The Universe in Your Mind.
The Blue Brain Project has come up with a model in which the brain is described as a structure made up of multi-dimensional spaces and constructions.
A new study has the answer to understanding our brains better, as it brings to us a model of the brain being a structure of complex spaces. The study could even give us a clue to answering questions such as where in our mind memories are made.
The brain, especially the human brain, is a highly complex organ and science is far from understanding the intricacies of its complexity. A team of scientists working on the Blue Brain Project is working toward understanding the brain better using computer models.
The most recent model has shown the brain to be a structure of multi-dimensional spaces and constructions.
“We found a world that we had never imagined,” said neuroscientist Henry Markram, director of Blue Brain Project and professor at the EPFL in Lausanne, Switzerland.
These structures exist in innumerable numbers, up to the seventh dimension, in the tiniest fleck of the brain. In some parts of the neural network, there were structures present as high as the eleventh dimension.
These structures, or constructions, are created when a group of neurons comes together to form a clique. Each neuron connects to every neuron in the clique to form a new structure. As many neurons exist in the brain, as do the number of structures.
And in each clique, the more the neurons, the more complex the structure and the more the dimensions it consists of.
Do note that these dimensions are three-dimensional only if looked at in space. It is only the complexity of the structure and the mathematics in calculating these dimensions that are used to name them as higher than three dimensions.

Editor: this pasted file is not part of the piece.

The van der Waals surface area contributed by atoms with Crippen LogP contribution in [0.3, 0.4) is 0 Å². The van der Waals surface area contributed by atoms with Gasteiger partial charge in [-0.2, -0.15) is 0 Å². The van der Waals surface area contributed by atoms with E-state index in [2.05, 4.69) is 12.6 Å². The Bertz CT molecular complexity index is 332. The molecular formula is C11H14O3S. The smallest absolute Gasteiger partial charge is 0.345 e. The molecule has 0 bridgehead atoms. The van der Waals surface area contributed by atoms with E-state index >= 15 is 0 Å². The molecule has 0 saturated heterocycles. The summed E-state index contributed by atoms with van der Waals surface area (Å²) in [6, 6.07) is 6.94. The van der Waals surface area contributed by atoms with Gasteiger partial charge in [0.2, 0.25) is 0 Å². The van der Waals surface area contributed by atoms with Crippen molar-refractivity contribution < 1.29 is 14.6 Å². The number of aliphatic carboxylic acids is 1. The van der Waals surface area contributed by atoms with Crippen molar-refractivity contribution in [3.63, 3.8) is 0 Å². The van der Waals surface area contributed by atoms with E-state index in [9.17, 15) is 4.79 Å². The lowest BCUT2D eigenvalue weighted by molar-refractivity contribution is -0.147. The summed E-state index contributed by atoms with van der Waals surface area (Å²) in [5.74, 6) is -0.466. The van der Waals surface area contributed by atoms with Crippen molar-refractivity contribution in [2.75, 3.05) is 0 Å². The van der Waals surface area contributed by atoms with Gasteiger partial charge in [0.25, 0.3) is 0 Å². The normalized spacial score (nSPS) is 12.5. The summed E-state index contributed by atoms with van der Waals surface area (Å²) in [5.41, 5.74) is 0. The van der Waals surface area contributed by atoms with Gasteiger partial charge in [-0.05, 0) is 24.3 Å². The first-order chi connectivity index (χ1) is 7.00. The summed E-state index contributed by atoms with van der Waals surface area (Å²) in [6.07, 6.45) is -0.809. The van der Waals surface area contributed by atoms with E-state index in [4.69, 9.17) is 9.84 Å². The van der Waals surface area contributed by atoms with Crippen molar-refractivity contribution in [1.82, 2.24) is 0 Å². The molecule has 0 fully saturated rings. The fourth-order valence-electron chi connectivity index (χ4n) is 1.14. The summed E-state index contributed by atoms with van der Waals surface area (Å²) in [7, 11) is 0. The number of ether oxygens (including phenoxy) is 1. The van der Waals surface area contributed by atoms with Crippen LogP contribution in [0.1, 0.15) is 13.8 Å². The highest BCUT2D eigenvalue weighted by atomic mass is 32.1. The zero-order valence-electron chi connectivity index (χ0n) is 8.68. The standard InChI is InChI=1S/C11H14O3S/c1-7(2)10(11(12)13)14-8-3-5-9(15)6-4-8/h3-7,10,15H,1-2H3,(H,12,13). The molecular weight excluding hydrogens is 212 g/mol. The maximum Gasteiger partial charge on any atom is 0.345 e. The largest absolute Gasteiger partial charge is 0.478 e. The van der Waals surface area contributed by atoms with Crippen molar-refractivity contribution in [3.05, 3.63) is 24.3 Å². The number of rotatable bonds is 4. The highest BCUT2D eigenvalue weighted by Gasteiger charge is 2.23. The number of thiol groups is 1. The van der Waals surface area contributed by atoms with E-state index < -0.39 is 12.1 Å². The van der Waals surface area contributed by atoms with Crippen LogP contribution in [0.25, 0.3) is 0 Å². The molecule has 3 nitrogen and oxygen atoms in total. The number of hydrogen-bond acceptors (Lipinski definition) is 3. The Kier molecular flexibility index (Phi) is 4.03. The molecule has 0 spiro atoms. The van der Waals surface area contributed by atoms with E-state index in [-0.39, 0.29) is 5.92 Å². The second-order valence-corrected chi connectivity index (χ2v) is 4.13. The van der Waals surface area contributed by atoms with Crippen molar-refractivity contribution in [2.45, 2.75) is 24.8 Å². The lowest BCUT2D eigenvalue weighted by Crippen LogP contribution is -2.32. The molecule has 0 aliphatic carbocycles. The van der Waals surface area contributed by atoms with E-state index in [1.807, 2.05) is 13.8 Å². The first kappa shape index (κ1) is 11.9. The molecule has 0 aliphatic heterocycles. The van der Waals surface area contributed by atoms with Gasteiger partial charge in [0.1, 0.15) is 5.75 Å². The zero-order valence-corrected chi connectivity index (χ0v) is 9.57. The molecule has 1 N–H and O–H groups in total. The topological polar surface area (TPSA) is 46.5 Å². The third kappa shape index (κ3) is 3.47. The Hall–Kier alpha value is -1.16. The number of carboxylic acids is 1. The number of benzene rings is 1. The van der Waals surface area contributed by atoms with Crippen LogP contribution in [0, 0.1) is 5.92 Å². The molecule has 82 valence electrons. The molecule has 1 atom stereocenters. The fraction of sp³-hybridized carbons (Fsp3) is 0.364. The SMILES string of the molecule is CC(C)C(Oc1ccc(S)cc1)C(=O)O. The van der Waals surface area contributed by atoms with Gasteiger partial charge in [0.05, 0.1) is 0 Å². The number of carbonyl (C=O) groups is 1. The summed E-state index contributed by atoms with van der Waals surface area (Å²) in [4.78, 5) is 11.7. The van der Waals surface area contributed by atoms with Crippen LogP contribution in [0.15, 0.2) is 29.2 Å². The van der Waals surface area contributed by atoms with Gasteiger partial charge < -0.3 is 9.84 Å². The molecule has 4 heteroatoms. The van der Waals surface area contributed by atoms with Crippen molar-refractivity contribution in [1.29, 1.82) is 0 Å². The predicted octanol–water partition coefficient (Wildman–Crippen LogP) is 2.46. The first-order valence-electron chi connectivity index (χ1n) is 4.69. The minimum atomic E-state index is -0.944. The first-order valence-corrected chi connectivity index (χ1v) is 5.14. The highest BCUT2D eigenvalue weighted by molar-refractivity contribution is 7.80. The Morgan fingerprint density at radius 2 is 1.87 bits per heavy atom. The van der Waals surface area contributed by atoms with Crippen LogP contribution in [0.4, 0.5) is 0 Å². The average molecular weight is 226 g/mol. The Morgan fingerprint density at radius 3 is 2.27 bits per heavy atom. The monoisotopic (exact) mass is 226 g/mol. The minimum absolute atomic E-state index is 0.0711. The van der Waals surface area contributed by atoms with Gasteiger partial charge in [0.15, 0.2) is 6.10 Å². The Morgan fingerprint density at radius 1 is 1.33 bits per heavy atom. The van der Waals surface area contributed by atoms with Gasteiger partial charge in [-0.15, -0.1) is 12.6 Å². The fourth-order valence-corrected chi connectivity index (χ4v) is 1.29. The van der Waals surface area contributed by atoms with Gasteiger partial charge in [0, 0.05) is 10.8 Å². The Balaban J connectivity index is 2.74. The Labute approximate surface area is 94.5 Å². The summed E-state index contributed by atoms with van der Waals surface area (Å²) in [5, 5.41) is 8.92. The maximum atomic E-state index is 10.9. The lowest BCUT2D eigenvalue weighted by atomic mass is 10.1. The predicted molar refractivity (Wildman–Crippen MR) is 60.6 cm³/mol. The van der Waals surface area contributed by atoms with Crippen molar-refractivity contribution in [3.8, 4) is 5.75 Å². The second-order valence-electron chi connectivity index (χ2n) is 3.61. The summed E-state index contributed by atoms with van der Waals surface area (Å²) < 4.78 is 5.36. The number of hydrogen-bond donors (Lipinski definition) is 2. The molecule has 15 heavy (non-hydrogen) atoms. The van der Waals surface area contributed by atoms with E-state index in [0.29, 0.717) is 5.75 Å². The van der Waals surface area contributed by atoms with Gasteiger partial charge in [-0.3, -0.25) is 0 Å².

As Professor Cees van Leeuwen puts it, multi-dimensions are also used to describe highly functional constructions or systems outside of physics. Working at KU Leuven, Belgium, Professor Leeuwen is a reviewer of the study and states that an example of such a structure is the state of systems in state space.
This space is described as a union of the various levels of freedom in the system and the state is basically the value of freedom afforded to these spaces.
With an organ like the brain that is so highly complex in its connections, the researchers aim to compare it to objects that they are comfortable with so that its working can be better understood, says Ran Levi of Aberdeen University, also one of the teams who worked on the paper. He stresses that without the comparison, you would only see a collection of trees, or neurons working randomly.
Levi said that they mapped the construction within the neural network of the brain with the known universe, thus allowing them to look at it from points of view of multi-dimensional objects, leading them to better understand the brain’s own constructions and functioning.
A method called as algebraic topology was applied to the model in a virtual brain structure that was created on a computer and experiments were conducted on live brain tissue to see the effects.
When a stimulus was applied to the virtual brain, the neurons formed subsequently higher dimensions of cliques, with spaces or cavities in between them.
Levi said that this activity of forming high-dimensional holes in the brain tissue when the brain was working on processing data meant that the neurons were reacting to the stimulus in a highly defined manner. The brain appears to construct and demolish structures of multi-dimensional units in response to the stimuli, going progressively from simple structures of 1D ( imagine rods) to 2D to 3D to more and more complex structures of higher dimensions of up to 7D (imagine multi-storey buildings).This progression is comparable to sandcastles of multiple levels and outcroppings, only for it to fall apart at the next wave.
The next part of the research will focus on the practical role of these constructions occurring within the brain. When attempting to understand how the brain creates and stores memories, the spaces within these cliques may also offer a clue.
As Markram puts is, data may be ‘hiding’ in these cavities.
The research is published in Frontiers in Computational Neuroscience.